Eighteen months after a damning report into failings in the Northern Ireland Civil Service that led to the Renewable Heat Incentive scandal, the Executive has set out how it is driving change across departments.
Measures include the creation of a project delivery profession, a new “people strategy” to build capacity and capability across the NICS, cross-department reviews of risk management and whistleblowing, and the revision of codes of conduct for ministers and special advisers.
Nicknamed “cash for ash”, the RHI programme was set up in 2012 to increase uptake of renewable heat energy. But perverse incentives in the scheme caused it to rack up a £490m subsidy bill and fallout from the scandal led to the collapse of power sharing at Stormont in 2017.
The inquiry into the scandal, chaired by Sir Patrick Coghlin, said officials at the Department for Enterprise, Trade and Investment failed to properly understand the scheme’s incentives and did not include budget controls that were a feature of a UK government version.
Coghlin’s 656-page report also found that an NICS policy of “deploying generalist civil servants” who did not have core knowledge of the energy industry exacerbated the problems with the scheme.
In a progress report yesterday, Northern Ireland finance minister Conor Murphy said a “substantial amount” of work had now been carried out in response to the inquiry’s 44 recommendations for change.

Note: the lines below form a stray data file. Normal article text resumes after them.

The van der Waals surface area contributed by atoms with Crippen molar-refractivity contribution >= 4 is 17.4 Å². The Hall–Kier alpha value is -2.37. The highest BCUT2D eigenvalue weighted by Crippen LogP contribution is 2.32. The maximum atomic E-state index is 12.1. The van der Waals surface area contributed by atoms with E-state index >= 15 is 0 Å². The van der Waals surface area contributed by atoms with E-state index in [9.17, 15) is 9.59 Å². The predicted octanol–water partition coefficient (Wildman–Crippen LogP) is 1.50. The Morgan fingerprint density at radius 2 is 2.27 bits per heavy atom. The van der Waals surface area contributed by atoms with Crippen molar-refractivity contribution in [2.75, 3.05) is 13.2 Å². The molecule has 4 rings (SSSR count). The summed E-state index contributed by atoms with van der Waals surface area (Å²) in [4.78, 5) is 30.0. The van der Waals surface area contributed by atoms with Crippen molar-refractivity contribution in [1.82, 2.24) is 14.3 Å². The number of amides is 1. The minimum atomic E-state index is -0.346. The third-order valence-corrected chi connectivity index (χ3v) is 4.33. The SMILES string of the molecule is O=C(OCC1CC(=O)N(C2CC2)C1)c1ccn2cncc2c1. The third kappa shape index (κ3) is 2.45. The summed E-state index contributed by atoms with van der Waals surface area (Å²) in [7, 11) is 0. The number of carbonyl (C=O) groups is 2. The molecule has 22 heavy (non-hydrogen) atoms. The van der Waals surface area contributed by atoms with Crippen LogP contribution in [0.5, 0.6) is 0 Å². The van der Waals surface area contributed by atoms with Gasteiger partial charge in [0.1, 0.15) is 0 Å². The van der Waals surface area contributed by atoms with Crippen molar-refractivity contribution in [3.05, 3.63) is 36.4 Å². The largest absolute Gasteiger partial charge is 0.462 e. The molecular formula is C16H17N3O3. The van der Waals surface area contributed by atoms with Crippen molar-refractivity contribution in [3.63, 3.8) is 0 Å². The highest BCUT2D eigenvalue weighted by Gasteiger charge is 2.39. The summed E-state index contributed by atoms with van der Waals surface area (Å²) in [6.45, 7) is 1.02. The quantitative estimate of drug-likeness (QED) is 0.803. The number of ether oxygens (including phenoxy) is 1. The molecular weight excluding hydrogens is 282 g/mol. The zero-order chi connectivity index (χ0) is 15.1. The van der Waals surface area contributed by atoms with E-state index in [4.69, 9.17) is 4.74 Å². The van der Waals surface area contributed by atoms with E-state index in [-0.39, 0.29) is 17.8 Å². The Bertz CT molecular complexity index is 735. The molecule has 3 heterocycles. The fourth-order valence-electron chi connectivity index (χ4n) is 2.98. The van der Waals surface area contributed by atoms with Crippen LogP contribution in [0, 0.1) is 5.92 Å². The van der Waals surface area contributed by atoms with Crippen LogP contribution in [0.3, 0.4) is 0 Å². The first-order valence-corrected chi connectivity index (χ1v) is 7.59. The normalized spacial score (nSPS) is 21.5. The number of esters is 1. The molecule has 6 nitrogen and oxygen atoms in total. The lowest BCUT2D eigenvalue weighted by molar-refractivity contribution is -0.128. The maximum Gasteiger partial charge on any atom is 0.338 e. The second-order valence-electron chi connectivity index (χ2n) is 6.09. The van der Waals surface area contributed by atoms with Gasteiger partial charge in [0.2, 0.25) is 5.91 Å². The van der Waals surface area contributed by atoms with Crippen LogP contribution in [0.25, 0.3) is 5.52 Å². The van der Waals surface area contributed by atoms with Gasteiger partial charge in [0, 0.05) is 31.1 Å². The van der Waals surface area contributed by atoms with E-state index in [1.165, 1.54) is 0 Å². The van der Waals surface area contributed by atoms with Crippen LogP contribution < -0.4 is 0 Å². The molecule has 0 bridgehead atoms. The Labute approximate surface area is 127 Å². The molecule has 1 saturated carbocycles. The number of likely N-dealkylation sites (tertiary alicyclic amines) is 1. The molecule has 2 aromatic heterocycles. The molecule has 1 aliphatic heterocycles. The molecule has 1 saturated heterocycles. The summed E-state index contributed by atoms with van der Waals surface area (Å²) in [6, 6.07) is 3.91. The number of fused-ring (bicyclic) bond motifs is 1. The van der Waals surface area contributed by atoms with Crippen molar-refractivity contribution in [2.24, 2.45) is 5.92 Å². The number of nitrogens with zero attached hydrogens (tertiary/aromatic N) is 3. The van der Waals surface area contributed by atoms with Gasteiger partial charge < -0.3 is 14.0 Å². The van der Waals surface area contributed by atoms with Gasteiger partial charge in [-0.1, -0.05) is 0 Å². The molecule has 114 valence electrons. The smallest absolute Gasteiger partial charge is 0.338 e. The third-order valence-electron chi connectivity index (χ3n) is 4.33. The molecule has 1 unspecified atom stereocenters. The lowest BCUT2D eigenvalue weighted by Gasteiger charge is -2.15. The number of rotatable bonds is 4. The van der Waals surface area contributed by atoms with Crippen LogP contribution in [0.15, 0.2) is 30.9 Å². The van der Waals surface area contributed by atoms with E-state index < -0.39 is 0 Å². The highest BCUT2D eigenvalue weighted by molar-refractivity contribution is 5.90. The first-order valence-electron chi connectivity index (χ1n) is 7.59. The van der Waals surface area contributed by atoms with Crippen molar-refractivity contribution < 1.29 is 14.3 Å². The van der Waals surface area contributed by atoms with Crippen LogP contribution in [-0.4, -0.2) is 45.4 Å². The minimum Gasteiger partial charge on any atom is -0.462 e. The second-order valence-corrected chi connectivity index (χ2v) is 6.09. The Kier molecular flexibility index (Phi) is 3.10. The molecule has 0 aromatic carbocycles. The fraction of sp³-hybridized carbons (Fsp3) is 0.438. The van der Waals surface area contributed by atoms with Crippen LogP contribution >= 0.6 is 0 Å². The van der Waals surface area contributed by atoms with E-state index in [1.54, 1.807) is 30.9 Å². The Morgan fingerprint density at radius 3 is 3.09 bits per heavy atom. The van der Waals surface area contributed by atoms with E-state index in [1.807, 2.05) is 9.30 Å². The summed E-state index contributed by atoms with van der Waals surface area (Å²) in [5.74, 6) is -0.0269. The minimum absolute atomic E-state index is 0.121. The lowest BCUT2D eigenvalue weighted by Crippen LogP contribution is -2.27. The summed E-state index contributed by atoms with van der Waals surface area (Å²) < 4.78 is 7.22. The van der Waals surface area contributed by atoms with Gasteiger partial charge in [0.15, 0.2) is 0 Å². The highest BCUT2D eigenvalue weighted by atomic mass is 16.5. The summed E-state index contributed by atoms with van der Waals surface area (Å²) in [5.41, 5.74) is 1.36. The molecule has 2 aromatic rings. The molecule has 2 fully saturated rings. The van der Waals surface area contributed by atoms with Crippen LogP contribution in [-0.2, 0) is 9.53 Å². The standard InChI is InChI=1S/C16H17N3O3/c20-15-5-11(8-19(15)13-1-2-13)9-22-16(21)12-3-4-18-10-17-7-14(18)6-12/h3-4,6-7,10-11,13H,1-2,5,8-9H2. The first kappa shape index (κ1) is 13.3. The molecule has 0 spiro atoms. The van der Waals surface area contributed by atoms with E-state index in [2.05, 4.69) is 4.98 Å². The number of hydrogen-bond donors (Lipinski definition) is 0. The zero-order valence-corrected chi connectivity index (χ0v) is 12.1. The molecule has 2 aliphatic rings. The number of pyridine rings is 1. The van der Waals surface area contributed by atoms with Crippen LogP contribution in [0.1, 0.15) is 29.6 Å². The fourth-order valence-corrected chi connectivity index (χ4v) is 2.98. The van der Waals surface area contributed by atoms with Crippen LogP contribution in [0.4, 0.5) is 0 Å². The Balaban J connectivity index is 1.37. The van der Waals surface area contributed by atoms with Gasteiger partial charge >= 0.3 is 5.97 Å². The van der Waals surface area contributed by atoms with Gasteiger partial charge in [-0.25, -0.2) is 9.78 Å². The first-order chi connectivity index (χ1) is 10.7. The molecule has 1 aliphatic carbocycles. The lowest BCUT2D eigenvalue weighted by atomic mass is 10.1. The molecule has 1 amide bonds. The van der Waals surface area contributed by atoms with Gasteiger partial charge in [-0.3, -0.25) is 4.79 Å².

He said the new project delivery profession would improve the management of complex projects within the civil service but cautioned that boosting governance would be a “continuous” process.
“Changing policies won’t in itself fully address the flaws that gave rise to the RHI scheme,” Murphy said.
“There also needs to be a change of culture within government and that requires leadership from ministers, senior civil servants and special advisers.”
His written ministerial statement accompanying the Northern Ireland Executive’s 58-page report on its work in response to the inquiry said the permanent secretaries of Northern Ireland’s eight main departments had a particularly important role to play.
The Northern Ireland Executive has committed to give an annual report on its work to implement the RHI Inquiry’s recommendations.
Yesterday’s report said disciplinary action in relation to the conduct of individual civil servants in the scandal was a separate process that had been led by interim NICS head Jenny Pyper. The new permanent NICS head, Jayne Brady, took up her role last month.
Last week, members of the Northern Ireland Assembly’s Finance Committee heard that the conduct of 14 civil servants had been reviewed after an external panel scrutinised the RHI Inquiry report.
The Belfast Telegraph reported that the session had been told that so far, one official had received a written warning.